[00:21:29] grace: So I found that moving to that structure where I've. Um, been delivering things the day before they have a chance to sit with things kind of like get their, their feelings in order of, um, how they're like interpreting what I've done and then we can have a more productive conversation about it. So I found that that's like brought a lot of efficiency having like presenting during zoom meeting is totally fine.

[00:21:51] grace: But, um, once I started doing this, it was like, oh, that's great. I should keep doing that.

How to price yourself as a freelancer

[00:21:58] ridd: I'd love to talk pricing, [00:22:00] if that's okay. How did you know where to start? When you first made the jump, and then how have you been able to evolve your price over time?

[00:22:08] grace: I didn't know where to start, so I think this is a challenge that a lot of designers face who maybe have worked in a studio before or at an agency, is that they know how to do the work, but they have no idea how to price the work. As a, as a young designer, I had absolutely no clarity into how I was being charged out when I was working for someone else, or how they were charging work out in general, and so when I first went freelance, I was like, okay, well, I have, I guess I can have an hourly rate and I can figure out how long it's going to take me to do a project.

[00:22:42] grace: And I'll just times my hourly rate by the number of hours and that's my price. And what I found was that, um, I work very efficiently and that was really, um, not of my benefit. Because I was doing these projects that probably should have been charged out much higher than I was [00:23:00] charging. Um, but I was basing their price around, um, an hourly rate that probably was also too low.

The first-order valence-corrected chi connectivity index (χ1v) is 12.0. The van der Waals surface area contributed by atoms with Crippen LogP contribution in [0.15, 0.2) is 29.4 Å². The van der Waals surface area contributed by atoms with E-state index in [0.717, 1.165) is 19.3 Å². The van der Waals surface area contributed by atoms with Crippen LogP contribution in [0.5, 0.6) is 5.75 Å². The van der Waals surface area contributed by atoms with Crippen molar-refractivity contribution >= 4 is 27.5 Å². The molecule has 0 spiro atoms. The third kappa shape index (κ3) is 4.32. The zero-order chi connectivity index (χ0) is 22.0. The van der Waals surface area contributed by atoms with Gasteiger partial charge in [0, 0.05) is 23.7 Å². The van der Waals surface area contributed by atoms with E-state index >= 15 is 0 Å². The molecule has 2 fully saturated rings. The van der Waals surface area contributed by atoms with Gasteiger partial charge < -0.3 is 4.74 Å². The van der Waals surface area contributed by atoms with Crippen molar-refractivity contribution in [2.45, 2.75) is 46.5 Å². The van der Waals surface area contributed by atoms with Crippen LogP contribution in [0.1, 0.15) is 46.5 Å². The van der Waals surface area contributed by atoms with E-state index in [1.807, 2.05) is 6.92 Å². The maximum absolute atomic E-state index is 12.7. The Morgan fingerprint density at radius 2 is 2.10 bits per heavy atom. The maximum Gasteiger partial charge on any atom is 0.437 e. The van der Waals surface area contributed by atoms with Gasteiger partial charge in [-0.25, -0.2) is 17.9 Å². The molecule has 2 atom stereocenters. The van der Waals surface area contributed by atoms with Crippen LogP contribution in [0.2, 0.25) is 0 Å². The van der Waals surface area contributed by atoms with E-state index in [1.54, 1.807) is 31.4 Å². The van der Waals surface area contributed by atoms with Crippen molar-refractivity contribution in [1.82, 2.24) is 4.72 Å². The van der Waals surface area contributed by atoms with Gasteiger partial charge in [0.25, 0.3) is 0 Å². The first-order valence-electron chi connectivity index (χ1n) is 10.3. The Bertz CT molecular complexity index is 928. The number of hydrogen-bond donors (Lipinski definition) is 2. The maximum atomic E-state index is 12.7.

[00:23:07] grace: So in that first year, I think what I did and how I approached pricing was that every project I did, I raised my price, particularly within that first year, I still do that now, but to a lesser extent, because I feel like there is kind of this, this growth curve of like, you can chart, you can increase your prices very, very rapidly.

[00:23:26] grace: And then there is like kind of a ceiling that, you know, like, There's a max price that someone's going to pay for a solo freelancer, um, for most things. But in that first year trying to figure out like what that curve was, was a, was a huge challenge. Um, so increasing my, my pricing with every single project.

[00:23:43] grace: Once I had done a website for 3, 000, I was like, okay, well let's do one for five and let's do one for eight and 10 and 15. And so it really was just. Every single project raising that price a little bit, knowing that I can do work at this level. I can probably also do it at that level. [00:24:00] Um, so that was a big piece for growth.

[00:24:02] grace: Um, something that kind of tripped me up in that was that once I started building sites for folks, there was some clients who wanted to keep working with me on a monthly basis. And so I had set up, um, a couple of retainers for clients. And what I found that, um, like I do retainers now and they're perfectly fine.